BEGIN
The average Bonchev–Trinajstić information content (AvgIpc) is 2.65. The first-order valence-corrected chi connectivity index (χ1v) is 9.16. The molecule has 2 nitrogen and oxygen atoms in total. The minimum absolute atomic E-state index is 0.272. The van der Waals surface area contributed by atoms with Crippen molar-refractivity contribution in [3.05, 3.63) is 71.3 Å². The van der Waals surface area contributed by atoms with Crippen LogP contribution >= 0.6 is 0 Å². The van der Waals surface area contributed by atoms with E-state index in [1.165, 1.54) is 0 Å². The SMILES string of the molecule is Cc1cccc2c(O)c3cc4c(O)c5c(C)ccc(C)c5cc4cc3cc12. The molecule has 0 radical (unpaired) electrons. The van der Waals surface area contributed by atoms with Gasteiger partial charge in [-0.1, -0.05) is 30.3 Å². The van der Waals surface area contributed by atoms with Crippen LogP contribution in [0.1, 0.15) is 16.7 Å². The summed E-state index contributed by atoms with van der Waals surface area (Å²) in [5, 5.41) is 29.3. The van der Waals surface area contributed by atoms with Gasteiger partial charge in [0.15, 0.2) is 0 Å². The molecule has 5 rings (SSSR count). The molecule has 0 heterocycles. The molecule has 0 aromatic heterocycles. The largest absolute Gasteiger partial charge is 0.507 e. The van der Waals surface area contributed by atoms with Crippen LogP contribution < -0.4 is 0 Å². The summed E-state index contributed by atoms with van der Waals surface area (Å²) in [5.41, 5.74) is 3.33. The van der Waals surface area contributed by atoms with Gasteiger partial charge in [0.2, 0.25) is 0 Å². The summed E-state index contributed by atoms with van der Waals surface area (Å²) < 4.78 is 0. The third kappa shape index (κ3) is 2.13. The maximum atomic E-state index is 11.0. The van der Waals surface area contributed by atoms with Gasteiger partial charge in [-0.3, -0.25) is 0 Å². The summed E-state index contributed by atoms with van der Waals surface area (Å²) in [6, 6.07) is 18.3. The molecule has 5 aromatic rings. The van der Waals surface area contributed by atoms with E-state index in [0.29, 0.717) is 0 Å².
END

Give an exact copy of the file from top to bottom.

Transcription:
The average Bonchev–Trinajstić information content (AvgIpc) is 2.65. The first-order valence-corrected chi connectivity index (χ1v) is 9.16. The molecule has 2 nitrogen and oxygen atoms in total. The minimum absolute atomic E-state index is 0.272. The van der Waals surface area contributed by atoms with Crippen molar-refractivity contribution in [3.05, 3.63) is 71.3 Å². The van der Waals surface area contributed by atoms with Crippen LogP contribution >= 0.6 is 0 Å². The van der Waals surface area contributed by atoms with E-state index in [1.165, 1.54) is 0 Å². The SMILES string of the molecule is Cc1cccc2c(O)c3cc4c(O)c5c(C)ccc(C)c5cc4cc3cc12. The molecule has 0 radical (unpaired) electrons. The van der Waals surface area contributed by atoms with Gasteiger partial charge in [-0.1, -0.05) is 30.3 Å². The van der Waals surface area contributed by atoms with Crippen LogP contribution in [0.1, 0.15) is 16.7 Å². The summed E-state index contributed by atoms with van der Waals surface area (Å²) in [5, 5.41) is 29.3. The van der Waals surface area contributed by atoms with Gasteiger partial charge in [0.15, 0.2) is 0 Å². The molecule has 5 rings (SSSR count). The molecule has 0 heterocycles. The molecule has 0 aromatic heterocycles. The largest absolute Gasteiger partial charge is 0.507 e. The van der Waals surface area contributed by atoms with Crippen LogP contribution < -0.4 is 0 Å². The summed E-state index contributed by atoms with van der Waals surface area (Å²) in [5.41, 5.74) is 3.33. The van der Waals surface area contributed by atoms with Gasteiger partial charge in [0.2, 0.25) is 0 Å². The summed E-state index contributed by atoms with van der Waals surface area (Å²) < 4.78 is 0. The third kappa shape index (κ3) is 2.13. The maximum atomic E-state index is 11.0. The van der Waals surface area contributed by atoms with Gasteiger partial charge in [-0.3, -0.25) is 0 Å². The summed E-state index contributed by atoms with van der Waals surface area (Å²) in [6, 6.07) is 18.3. The molecule has 5 aromatic rings. The van der Waals surface area contributed by atoms with E-state index in [0.29, 0.717) is 0 Å².